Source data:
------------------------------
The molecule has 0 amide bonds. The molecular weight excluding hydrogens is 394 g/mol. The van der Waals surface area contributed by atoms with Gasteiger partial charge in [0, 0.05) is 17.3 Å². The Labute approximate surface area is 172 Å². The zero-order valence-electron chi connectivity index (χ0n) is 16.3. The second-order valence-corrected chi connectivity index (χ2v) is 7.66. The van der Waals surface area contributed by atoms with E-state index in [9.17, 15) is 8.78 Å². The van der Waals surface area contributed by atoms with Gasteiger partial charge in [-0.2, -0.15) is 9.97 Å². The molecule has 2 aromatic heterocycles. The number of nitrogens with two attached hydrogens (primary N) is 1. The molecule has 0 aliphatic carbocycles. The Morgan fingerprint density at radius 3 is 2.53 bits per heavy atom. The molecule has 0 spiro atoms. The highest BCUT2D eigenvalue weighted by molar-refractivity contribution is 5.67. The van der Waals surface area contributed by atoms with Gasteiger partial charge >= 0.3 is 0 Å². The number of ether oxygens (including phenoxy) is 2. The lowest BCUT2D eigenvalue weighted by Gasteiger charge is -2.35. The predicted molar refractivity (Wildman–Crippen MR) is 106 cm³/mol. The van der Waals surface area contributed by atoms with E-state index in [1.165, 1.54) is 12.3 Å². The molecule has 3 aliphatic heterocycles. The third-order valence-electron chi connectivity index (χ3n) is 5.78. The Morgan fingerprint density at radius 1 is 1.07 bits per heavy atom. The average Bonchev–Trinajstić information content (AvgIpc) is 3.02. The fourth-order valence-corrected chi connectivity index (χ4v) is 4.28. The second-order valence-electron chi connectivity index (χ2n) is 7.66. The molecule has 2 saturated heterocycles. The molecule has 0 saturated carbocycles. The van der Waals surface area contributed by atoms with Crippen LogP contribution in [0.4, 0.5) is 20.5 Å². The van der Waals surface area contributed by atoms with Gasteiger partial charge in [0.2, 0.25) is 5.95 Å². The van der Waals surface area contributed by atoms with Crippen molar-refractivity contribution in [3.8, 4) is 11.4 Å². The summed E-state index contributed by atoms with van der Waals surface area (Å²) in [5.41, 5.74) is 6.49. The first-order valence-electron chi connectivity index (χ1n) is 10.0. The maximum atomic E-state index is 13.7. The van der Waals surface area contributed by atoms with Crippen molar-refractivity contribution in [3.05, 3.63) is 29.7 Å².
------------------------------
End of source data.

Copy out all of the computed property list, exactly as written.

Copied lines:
The molecule has 0 amide bonds. The molecular weight excluding hydrogens is 394 g/mol. The van der Waals surface area contributed by atoms with Gasteiger partial charge in [0, 0.05) is 17.3 Å². The Labute approximate surface area is 172 Å². The zero-order valence-electron chi connectivity index (χ0n) is 16.3. The second-order valence-corrected chi connectivity index (χ2v) is 7.66. The van der Waals surface area contributed by atoms with E-state index in [9.17, 15) is 8.78 Å². The van der Waals surface area contributed by atoms with Gasteiger partial charge in [-0.2, -0.15) is 9.97 Å². The molecule has 2 aromatic heterocycles. The number of nitrogens with two attached hydrogens (primary N) is 1. The molecule has 0 aliphatic carbocycles. The Morgan fingerprint density at radius 3 is 2.53 bits per heavy atom. The molecule has 0 spiro atoms. The highest BCUT2D eigenvalue weighted by molar-refractivity contribution is 5.67. The van der Waals surface area contributed by atoms with Gasteiger partial charge >= 0.3 is 0 Å². The number of ether oxygens (including phenoxy) is 2. The lowest BCUT2D eigenvalue weighted by Gasteiger charge is -2.35. The predicted molar refractivity (Wildman–Crippen MR) is 106 cm³/mol. The van der Waals surface area contributed by atoms with E-state index in [1.165, 1.54) is 12.3 Å². The molecule has 3 aliphatic heterocycles. The third-order valence-electron chi connectivity index (χ3n) is 5.78. The Morgan fingerprint density at radius 1 is 1.07 bits per heavy atom. The average Bonchev–Trinajstić information content (AvgIpc) is 3.02. The fourth-order valence-corrected chi connectivity index (χ4v) is 4.28. The second-order valence-electron chi connectivity index (χ2n) is 7.66. The molecule has 2 saturated heterocycles. The molecule has 0 saturated carbocycles. The van der Waals surface area contributed by atoms with Crippen LogP contribution in [0.4, 0.5) is 20.5 Å². The van der Waals surface area contributed by atoms with Gasteiger partial charge in [0.2, 0.25) is 5.95 Å². The van der Waals surface area contributed by atoms with Crippen molar-refractivity contribution in [3.8, 4) is 11.4 Å². The summed E-state index contributed by atoms with van der Waals surface area (Å²) in [5.41, 5.74) is 6.49. The first-order valence-electron chi connectivity index (χ1n) is 10.0. The maximum atomic E-state index is 13.7. The van der Waals surface area contributed by atoms with Crippen molar-refractivity contribution in [3.05, 3.63) is 29.7 Å².